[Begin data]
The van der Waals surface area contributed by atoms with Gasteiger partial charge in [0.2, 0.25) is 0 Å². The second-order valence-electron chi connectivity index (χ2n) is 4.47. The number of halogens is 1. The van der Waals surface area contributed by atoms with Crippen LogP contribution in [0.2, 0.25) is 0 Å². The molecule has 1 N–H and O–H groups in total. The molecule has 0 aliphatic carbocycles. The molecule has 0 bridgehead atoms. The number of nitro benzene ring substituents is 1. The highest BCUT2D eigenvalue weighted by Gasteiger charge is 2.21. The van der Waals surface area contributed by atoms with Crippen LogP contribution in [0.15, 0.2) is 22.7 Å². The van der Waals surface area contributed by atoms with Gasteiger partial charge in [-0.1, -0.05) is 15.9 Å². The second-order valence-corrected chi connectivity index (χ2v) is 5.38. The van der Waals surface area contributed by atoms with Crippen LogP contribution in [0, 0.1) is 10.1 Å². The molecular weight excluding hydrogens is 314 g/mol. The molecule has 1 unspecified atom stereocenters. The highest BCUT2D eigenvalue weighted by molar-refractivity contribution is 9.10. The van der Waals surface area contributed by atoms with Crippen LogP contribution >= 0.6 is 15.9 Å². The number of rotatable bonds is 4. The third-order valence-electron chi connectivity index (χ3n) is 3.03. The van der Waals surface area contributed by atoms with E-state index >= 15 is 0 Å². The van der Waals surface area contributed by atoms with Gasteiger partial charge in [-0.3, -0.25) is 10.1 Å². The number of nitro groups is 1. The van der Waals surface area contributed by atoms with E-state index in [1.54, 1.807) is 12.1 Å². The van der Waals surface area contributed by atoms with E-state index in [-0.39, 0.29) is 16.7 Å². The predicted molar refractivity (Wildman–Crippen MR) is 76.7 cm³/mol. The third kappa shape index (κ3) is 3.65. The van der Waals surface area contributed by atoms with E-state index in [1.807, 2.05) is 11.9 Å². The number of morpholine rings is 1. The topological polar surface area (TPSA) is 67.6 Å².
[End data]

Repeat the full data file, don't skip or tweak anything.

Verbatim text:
The van der Waals surface area contributed by atoms with Gasteiger partial charge in [0.2, 0.25) is 0 Å². The second-order valence-electron chi connectivity index (χ2n) is 4.47. The number of halogens is 1. The van der Waals surface area contributed by atoms with Crippen LogP contribution in [0.2, 0.25) is 0 Å². The molecule has 1 N–H and O–H groups in total. The molecule has 0 aliphatic carbocycles. The molecule has 0 bridgehead atoms. The number of nitro benzene ring substituents is 1. The highest BCUT2D eigenvalue weighted by Gasteiger charge is 2.21. The van der Waals surface area contributed by atoms with Crippen LogP contribution in [0.15, 0.2) is 22.7 Å². The van der Waals surface area contributed by atoms with Gasteiger partial charge in [-0.1, -0.05) is 15.9 Å². The second-order valence-corrected chi connectivity index (χ2v) is 5.38. The van der Waals surface area contributed by atoms with Crippen LogP contribution in [0, 0.1) is 10.1 Å². The molecular weight excluding hydrogens is 314 g/mol. The molecule has 1 unspecified atom stereocenters. The highest BCUT2D eigenvalue weighted by molar-refractivity contribution is 9.10. The van der Waals surface area contributed by atoms with Crippen LogP contribution >= 0.6 is 15.9 Å². The number of rotatable bonds is 4. The third-order valence-electron chi connectivity index (χ3n) is 3.03. The van der Waals surface area contributed by atoms with E-state index >= 15 is 0 Å². The van der Waals surface area contributed by atoms with Gasteiger partial charge in [-0.3, -0.25) is 10.1 Å². The number of nitro groups is 1. The van der Waals surface area contributed by atoms with E-state index in [1.54, 1.807) is 12.1 Å². The van der Waals surface area contributed by atoms with E-state index in [-0.39, 0.29) is 16.7 Å². The predicted molar refractivity (Wildman–Crippen MR) is 76.7 cm³/mol. The third kappa shape index (κ3) is 3.65. The van der Waals surface area contributed by atoms with E-state index in [1.807, 2.05) is 11.9 Å². The number of morpholine rings is 1. The topological polar surface area (TPSA) is 67.6 Å².